Entry-level wages for high school graduates are actually lower than they were in the 1970s. For college grads, starting wages are below what their counterparts pocketed in the late 1990s. Today, the average wage for all these young adults, no matter education level, is about $15 an hour.

How can a young person start a family or buy a house on that income?

Out of 34 industrialized countries, the U.S. had the highest share of employees toiling away at low-wage work in 2009, according to OECD data.

Remarkably, one in four U.S. employees were low-wage workers in 2009, according to the OECD. That is 20 percent higher than in the number-two country, the United Kingdom. Low-wage work is defined as earning less than two-thirds of the country's median hourly wage.

Low-wage jobs are replacing jobs that can sustain a middle-class lifestyle, according to a new study by the National Employment Law Project. Most of the jobs lost during the recession paid middle wages, while most of those gained during the recovery are low-wage jobs.

However, while the lower and middle-classes continue to struggle and even fade, the wealthiest Americans continue to prosper.

The U.S. now has the biggest income disparity gap of any industrialized country in the world

According to a recent study by University of California economist Emmanuel Saez, based on an analysis of American tax returns, in 2010, 93 percent of all new income growth went to the top 1 percent of American households. Everyone else, the bottom 99 percent, divided up the remaining 7 percent.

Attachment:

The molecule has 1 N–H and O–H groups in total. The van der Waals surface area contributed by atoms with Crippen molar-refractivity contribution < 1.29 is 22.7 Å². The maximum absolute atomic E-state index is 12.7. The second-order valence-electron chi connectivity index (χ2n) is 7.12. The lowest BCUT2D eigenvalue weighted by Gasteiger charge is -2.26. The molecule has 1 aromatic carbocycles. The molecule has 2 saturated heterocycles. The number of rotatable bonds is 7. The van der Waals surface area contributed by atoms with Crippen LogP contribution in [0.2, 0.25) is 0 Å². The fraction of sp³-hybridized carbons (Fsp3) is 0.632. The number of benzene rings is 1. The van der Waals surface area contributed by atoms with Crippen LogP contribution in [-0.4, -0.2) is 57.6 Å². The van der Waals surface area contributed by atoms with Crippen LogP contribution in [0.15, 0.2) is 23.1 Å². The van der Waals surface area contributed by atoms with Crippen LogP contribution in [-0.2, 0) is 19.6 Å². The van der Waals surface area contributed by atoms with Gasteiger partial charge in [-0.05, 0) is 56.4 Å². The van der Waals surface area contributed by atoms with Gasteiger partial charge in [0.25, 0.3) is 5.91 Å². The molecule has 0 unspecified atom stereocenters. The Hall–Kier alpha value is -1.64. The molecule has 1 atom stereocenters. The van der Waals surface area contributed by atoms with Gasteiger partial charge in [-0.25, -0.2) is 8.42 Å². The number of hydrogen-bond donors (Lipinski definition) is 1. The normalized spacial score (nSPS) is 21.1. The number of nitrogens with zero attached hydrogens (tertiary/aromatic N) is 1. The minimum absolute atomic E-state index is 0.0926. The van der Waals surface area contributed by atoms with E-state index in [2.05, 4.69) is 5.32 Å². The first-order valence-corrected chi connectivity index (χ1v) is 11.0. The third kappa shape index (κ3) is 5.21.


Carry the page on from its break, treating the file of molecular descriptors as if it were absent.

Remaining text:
Clearly, the problem of wealth inequality in America continues to worsen. The evidence abounds.

American CEOs saw their pay spike 15 percent last year, after a 28 percent pay rise the year before. That's in line with a trend that dates back three decades.

CEO pay spiked 725 percent between 1978 and 2011, while worker pay rose just 5.7 percent, according to a study by the Economic Policy Institute released in May. That means CEO pay grew 127 times faster than worker pay.

Last year, CEOs earned 209.4 times more than workers, compared to just 26.5 times more in 1978. That disparity is mind-boggling and it is indicative of the way in which incomes have been siphoned off to the richest Americans and away from the common workers.

"We've always had inequality, but the magnitude of our inequality has actually increased dramatically," says Nobel Prize-winning economist Joseph Stiglitz. "The fraction of the income that goes to the upper 1 percent has doubled since 1980. The fraction that goes to the upper .1 percent has almost tripled since 1980. So yes, we've always had inequality, but not of this magnitude.